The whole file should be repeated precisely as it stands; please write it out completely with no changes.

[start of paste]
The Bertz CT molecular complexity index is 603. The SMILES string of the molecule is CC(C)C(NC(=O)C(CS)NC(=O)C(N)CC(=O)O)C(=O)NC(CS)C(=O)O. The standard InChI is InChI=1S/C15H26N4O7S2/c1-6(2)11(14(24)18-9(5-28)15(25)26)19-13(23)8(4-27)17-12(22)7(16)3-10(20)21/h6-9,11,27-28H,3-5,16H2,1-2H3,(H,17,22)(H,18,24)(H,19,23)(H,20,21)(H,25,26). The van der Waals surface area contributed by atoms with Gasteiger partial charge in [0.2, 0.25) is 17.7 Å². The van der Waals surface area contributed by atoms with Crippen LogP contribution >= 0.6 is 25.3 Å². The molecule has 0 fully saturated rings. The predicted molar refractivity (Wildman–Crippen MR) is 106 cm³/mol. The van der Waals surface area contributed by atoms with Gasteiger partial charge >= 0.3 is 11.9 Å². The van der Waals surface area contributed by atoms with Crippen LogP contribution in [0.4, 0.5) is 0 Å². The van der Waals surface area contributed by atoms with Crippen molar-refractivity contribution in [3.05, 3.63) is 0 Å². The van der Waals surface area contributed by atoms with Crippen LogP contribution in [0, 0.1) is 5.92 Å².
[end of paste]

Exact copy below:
The Bertz CT molecular complexity index is 603. The SMILES string of the molecule is CC(C)C(NC(=O)C(CS)NC(=O)C(N)CC(=O)O)C(=O)NC(CS)C(=O)O. The standard InChI is InChI=1S/C15H26N4O7S2/c1-6(2)11(14(24)18-9(5-28)15(25)26)19-13(23)8(4-27)17-12(22)7(16)3-10(20)21/h6-9,11,27-28H,3-5,16H2,1-2H3,(H,17,22)(H,18,24)(H,19,23)(H,20,21)(H,25,26). The van der Waals surface area contributed by atoms with Gasteiger partial charge in [0.2, 0.25) is 17.7 Å². The van der Waals surface area contributed by atoms with Crippen LogP contribution >= 0.6 is 25.3 Å². The molecule has 0 fully saturated rings. The predicted molar refractivity (Wildman–Crippen MR) is 106 cm³/mol. The van der Waals surface area contributed by atoms with Gasteiger partial charge >= 0.3 is 11.9 Å². The van der Waals surface area contributed by atoms with Crippen LogP contribution in [0.4, 0.5) is 0 Å². The van der Waals surface area contributed by atoms with Crippen molar-refractivity contribution in [3.05, 3.63) is 0 Å². The van der Waals surface area contributed by atoms with Crippen LogP contribution in [0, 0.1) is 5.92 Å².